The first section of Zechariah 12 (verses 2-8) promises Israel a new Exodus as the Angel of Yahweh will lead them into the safety of their land free from the oppression of the nations. This is the eschatological hope of Israel.
Zechariah 12:9 functions as a segway between this hopeful proclamation and the spiritual renewal of Israel. “On the day” that God purposes to destroy the nations hostile to Jerusalem, God will also rejuvenate Israel’s spiritual life through lamentation.
God will “pour out…a S(s)pirit of grace and supplication” upon the royal house of David and upon Jerusalem. This promise resonates with Joel (2:28-30) and Ezekiel (39:29) who also envisioned a time when God will pour out a gracious Spirit upon Israel. This is the renewal of Israel as they experience God’s grace and turn to God in supplication. The grace of God will turn the dynastic house of David and Jerusalem to Yahweh. God’s redemption will turn the hearts of Israel to their God.
Israel will respond to this gracious outpouring. They will mourn the one whom they pierced. The phrase containing the “pierced one” is notoriously difficult. Historically a Messianic text in both Jewish and Christian interpretation, the exact translation and its resultant meaning is problematic.
The text may read either that they will look “to” (ASV) or “on” (NIV) either “me” (NIV) or “him” (RSV; JB). The relative clause “whom they have pierced” may either refer to the one “upon” or the one “to” whom they look (NASB) or to another whom they lament as they look to “me” (JPS). The difficulties are too complex to explain for the purposes of this post, but it is important to say something for the sake of understanding.
Yahweh is the speaker, and the traditional text reads that they (the house of David and Jerusalem) will look to or upon Yahweh (“me”). If this is the correct reading, Israel—by the grace of God—has been reoriented toward Yahweh as they look to their God for redemption. It is possible, however, that “me” should read “him” (as some Hebrew MSS do). Either way, the pierced one is either Yahweh or Yahweh’s servant (martyr).
The occasion for this reorientation is lament. Israel laments the pierced one. Is the “pierced one” Yahweh? If so, it is a metaphorical expression in Zechariah for the pain which Israel caused Yahweh. But the Hebrew may mean that Israel looks to Yahweh concerning the “pierced one,” that is, they mourn the pierced one whom Yahweh sent. Again, either way, the “pierced one” is the object of mourning.
Early Christians, as in John 19:37 and Revelation 1:7, identified the “pierced one” as Jesus. The Gospel of John associates this piercing with the thrust of the spear into the side of Jesus as the nations (Roman soldiers) and Jewish leaders (chief priests and rulers) watched. Revelation 1:7 applies this text—in combination with Daniel 7:13—in an eschatological context. When Jesus returns—when every eye will see him—“those who pierced him” will also see him and “all the peoples of the earth will mourn because of him.”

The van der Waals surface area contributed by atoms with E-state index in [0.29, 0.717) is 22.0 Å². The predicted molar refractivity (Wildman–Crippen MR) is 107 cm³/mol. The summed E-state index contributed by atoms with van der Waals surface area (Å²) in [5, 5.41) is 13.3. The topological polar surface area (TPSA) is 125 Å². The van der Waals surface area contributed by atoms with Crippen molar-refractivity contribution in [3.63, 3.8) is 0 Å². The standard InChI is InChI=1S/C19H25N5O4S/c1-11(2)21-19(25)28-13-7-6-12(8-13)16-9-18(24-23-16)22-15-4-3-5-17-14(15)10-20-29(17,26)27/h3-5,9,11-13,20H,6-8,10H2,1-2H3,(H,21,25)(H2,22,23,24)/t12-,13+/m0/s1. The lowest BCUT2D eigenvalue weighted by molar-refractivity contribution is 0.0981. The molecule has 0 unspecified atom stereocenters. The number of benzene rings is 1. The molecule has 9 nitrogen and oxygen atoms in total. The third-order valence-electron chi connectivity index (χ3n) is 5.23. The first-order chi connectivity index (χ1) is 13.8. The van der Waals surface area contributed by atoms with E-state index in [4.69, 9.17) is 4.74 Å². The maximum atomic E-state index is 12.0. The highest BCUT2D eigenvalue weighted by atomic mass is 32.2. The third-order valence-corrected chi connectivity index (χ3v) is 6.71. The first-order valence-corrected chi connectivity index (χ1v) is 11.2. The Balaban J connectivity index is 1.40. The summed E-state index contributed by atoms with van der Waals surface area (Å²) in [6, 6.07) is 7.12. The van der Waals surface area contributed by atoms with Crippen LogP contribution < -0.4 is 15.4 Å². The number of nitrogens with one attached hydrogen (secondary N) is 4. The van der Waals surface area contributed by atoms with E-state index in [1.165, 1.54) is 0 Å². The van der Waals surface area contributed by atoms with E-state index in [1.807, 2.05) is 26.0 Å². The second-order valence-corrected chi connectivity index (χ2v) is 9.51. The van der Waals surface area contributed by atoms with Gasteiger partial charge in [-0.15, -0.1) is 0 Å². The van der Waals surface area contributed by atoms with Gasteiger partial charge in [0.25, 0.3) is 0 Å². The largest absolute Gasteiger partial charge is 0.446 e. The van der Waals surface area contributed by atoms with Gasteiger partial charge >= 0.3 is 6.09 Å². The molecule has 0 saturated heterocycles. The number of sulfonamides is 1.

The New Testament, then, applies Zechariah 12:10 in two contexts: (1) the crucifixion of Jesus itself and (2) the eschatological return of Jesus. Everyone, not just Israel, will see the pierced one, and everyone, not just Israel, will mourn. In both cases Jesus is the “pierced” servant of Yahweh. Though the nations and Israel—everyone–looked upon his death with satisfaction, in the eschatological day of which Zechariah and Revelation speak they will mourn that same piercing. All the earth will recognize Jesus as the servant of Yahweh.
In the light of this piercing, Israel, according to Zechariah, will mourn. It will be a boundless mourning like morning for your “firstborn,” but even more like mourning for your only child. The language of “firstborn” echoes the Exodus narrative (and also anticipates Jesus as Yahweh’s firstborn), but also reminds us that Israel is Yahweh’s firstborn. But more pointedly, to mourn one’s only child is to mourn the loss of one’s family lineage. It is to mourn the loss of the family’s future.
That mourning is described as similar to the practice of a pagan lamentation well-known to Israel. Hadad is the Aramaic version of the storm God, Baal. Syria’s (Aram) rulers were often named after this God who first appears in the Gilgamesh Epic. Apparently, there was a well-known lamentation ritual practiced at Megiddo which would parallel the kind of mourning Israel would experience in the light of the pierced one. (Some think this lamentation actually refers back to the death of Josiah at Megiddo which ended the hopes that Israel might yet avoid exile, and his death was still lamented in the postexilic period; cf. 2 Chronicles 35:25.)
The whole of Israel—the whole land, including wives—will mourn. More specifically, the houses of David (royal dynasty), Nathan (prophets), Levi (priests) and Shimei will mourn. Why are these mentioned? These are the houses associated with the coronation of Solomon (cf. Dean R. Ulrich, WTJ 72  251-265). The house of David had not faired well since the accession of Solomon. The royal house of David, and consequently involving the temple and Jerusalem, became a covenant-breaker; it degenerated into faithlessness. But now those institutions, on the day God pours out redemption upon Israel, will mourn the one they pierced and turn again to Yahweh in faith and covenant loyalty.
“On that day” (13:1), the day of repentance and mourning, a cleansing fountain will flow over the house of David and Jerusalem for the forgiveness of their sins. God will forgive and cleanse Israel from sin.
The promised renewal in Zechariah 12:2-8 will usher in a time of general repentance, cleansing and forgiveness. It is the reconciliation of Israel with their God. Israel will, on that day, mourn the piercing of Yahweh’s servant. Their lament will also signify their redemption. God will remember the promise to Israel.